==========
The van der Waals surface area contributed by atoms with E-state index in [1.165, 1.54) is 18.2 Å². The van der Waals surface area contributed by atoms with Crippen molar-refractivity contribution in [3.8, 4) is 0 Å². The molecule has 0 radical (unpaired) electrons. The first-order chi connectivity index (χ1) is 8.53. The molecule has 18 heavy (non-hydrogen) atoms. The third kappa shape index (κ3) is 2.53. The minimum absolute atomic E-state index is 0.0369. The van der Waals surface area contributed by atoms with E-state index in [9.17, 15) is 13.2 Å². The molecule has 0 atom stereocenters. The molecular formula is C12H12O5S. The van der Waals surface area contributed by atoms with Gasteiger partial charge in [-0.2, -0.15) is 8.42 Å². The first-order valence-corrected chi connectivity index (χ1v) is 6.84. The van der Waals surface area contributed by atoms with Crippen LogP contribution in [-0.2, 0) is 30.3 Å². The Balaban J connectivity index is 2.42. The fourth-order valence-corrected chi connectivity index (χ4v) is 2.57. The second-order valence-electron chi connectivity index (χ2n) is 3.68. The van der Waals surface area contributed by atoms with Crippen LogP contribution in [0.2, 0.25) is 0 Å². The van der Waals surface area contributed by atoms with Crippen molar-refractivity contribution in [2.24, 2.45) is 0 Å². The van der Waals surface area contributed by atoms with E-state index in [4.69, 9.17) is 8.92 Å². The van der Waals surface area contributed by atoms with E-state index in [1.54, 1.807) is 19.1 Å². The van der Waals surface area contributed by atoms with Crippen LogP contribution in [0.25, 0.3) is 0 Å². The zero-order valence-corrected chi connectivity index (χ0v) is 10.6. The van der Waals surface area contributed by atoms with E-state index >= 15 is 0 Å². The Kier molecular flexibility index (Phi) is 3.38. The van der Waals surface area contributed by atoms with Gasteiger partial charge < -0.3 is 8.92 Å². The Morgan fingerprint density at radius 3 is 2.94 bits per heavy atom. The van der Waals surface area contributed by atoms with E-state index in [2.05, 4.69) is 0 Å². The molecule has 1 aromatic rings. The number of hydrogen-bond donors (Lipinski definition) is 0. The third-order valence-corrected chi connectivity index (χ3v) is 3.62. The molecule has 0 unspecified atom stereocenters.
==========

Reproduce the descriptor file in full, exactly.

The van der Waals surface area contributed by atoms with E-state index in [1.165, 1.54) is 18.2 Å². The van der Waals surface area contributed by atoms with Crippen molar-refractivity contribution in [3.8, 4) is 0 Å². The molecule has 0 radical (unpaired) electrons. The first-order chi connectivity index (χ1) is 8.53. The molecule has 18 heavy (non-hydrogen) atoms. The third kappa shape index (κ3) is 2.53. The minimum absolute atomic E-state index is 0.0369. The van der Waals surface area contributed by atoms with E-state index in [9.17, 15) is 13.2 Å². The molecule has 0 atom stereocenters. The molecular formula is C12H12O5S. The van der Waals surface area contributed by atoms with Gasteiger partial charge in [-0.2, -0.15) is 8.42 Å². The first-order valence-corrected chi connectivity index (χ1v) is 6.84. The van der Waals surface area contributed by atoms with Crippen LogP contribution in [-0.2, 0) is 30.3 Å². The Balaban J connectivity index is 2.42. The fourth-order valence-corrected chi connectivity index (χ4v) is 2.57. The second-order valence-electron chi connectivity index (χ2n) is 3.68. The van der Waals surface area contributed by atoms with Crippen LogP contribution in [0.2, 0.25) is 0 Å². The van der Waals surface area contributed by atoms with Crippen molar-refractivity contribution in [2.24, 2.45) is 0 Å². The van der Waals surface area contributed by atoms with E-state index in [4.69, 9.17) is 8.92 Å². The van der Waals surface area contributed by atoms with E-state index in [1.54, 1.807) is 19.1 Å². The van der Waals surface area contributed by atoms with Crippen LogP contribution in [0.25, 0.3) is 0 Å². The zero-order valence-corrected chi connectivity index (χ0v) is 10.6. The van der Waals surface area contributed by atoms with E-state index >= 15 is 0 Å². The Kier molecular flexibility index (Phi) is 3.38. The van der Waals surface area contributed by atoms with Gasteiger partial charge < -0.3 is 8.92 Å². The Morgan fingerprint density at radius 3 is 2.94 bits per heavy atom. The van der Waals surface area contributed by atoms with E-state index in [2.05, 4.69) is 0 Å². The molecule has 1 aromatic rings. The number of hydrogen-bond donors (Lipinski definition) is 0. The third-order valence-corrected chi connectivity index (χ3v) is 3.62. The molecule has 0 unspecified atom stereocenters.